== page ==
The country, which has a population of 16.8 million, was generally poor but had a historically thriving modern sector. The largely market-based economy was heavily dependent on commercial agriculture, characterized by smallholder cash crop production, especially of cocoa and coffee. After assuming power, the Gbagbo Government began repaying international arrears and adhering to a balanced budget, steps that led to the resumption of foreign aid and re-engagement with the Bretton Woods institutions; however, political instability, widespread corruption, and the lack of accountable executive and judicial branches deterred investors. The 2002 rebellion impeded commerce and brought investment to a virtual halt, as political uncertainty and the division of the country disrupted traditional trade arrangements and prompted international financial institutions to suspend their programs in the country. At year's end, the major international financial institutions resumed their consultations with the Government, although no disbursements were being made except World Bank humanitarian–related projects.

The Government's human rights record remained poor; although there were some improvements in a few areas, serious problems remained. During the year, both the Government and NF committed serious abuses, and there were credible reports of pro-government death squad activity, extrajudicial killings, and disappearances. Security forces frequently resorted to lethal force to combat widespread violent crime and sometimes beat detainees and prisoners. The Government failed to bring perpetrators of most abuses to justice, and members of security forces operated with relative impunity. Prison conditions improved but remained harsh and sometimes life threatening. Arbitrary arrests and detention were common; numerous persons, including opposition members, journalists, and military officers, were detained for long periods without trial. The judiciary did not ensure due process. Police harassment and abuse of noncitizen African immigrants continued. Privacy rights continued to be restricted severely. State-owned media created an atmosphere of patriotism, nationalism, and xenophobia. The Government restricted freedoms of speech, press, assembly, and movement. The targeting of Muslims suspected of rebel ties diminished somewhat during the year. A U.N. International Investigation Committee investigated the violence of March 25-26 and a U.N. Human Rights Investigation Commission conducted an inquiry into human rights abuses committed since 2002. Discrimination and violence against women, abuse of children, and female genital mutilation (FGM) remained serious problems. There were incidents of violent ethnic confrontation; societal discrimination based on ethnicity remained a problem. Child labor as well as reports of forced child labor and trafficking in children and women also persisted.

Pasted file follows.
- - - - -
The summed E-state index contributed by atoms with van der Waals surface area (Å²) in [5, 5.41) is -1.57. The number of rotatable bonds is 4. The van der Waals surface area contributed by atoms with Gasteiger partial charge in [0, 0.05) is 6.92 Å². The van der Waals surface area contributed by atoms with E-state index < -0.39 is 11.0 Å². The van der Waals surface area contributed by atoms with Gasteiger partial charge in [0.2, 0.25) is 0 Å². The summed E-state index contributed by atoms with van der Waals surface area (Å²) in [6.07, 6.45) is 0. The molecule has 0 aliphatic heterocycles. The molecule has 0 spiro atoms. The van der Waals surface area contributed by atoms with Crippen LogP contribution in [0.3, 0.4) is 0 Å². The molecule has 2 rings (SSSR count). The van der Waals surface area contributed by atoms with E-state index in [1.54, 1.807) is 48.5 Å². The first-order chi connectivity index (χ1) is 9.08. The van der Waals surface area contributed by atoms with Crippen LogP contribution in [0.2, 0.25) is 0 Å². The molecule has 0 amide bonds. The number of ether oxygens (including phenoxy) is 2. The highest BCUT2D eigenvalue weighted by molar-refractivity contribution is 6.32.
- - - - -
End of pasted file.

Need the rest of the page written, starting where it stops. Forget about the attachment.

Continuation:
The NF's human rights record was extremely poor. The rebels in the north summarily executed persons, killed numerous civilians, arbitrarily arrested and detained persons, and conducted arbitrary ad hoc justice. Mass graves were found in rebel-held territory. In Bouake, the NF continued to operate the national television station and aired their leaders' speeches and deliberations. Citizens in the north were usually cut off from news aired in the south, although they were occasionally given access to the national radio and television programs broadcast in the south. Freedom of movement improved somewhat in rebel held territory. There were no reports that rebels forcibly conscripted persons during the year and unlike in previous years, there were fewer reports of the enrollment of children soldiers, and many were released. Rebels and mercenaries committed particularly grave abuses in the western region of the country and in the north.

RESPECT FOR HUMAN RIGHTS

Section 1 Respect for the Integrity of the Person, Including Freedom From:

a. Arbitrary or Unlawful Deprivation of Life

Security forces committed extrajudicial killings, some of which were believed to be politically and ethnically motivated (see Section 1.g.). There were credible but unconfirmed reports that government-linked "death squads" and irregular forces (Liberian fighters, Liberian refugees, and civilians with ethnic ties to Liberia) committed extrajudicial killings. Security forces frequently resorted to lethal force to combat widespread crime. Rebel forces in the north also committed numerous extrajudicial killings (see Section 1.g.).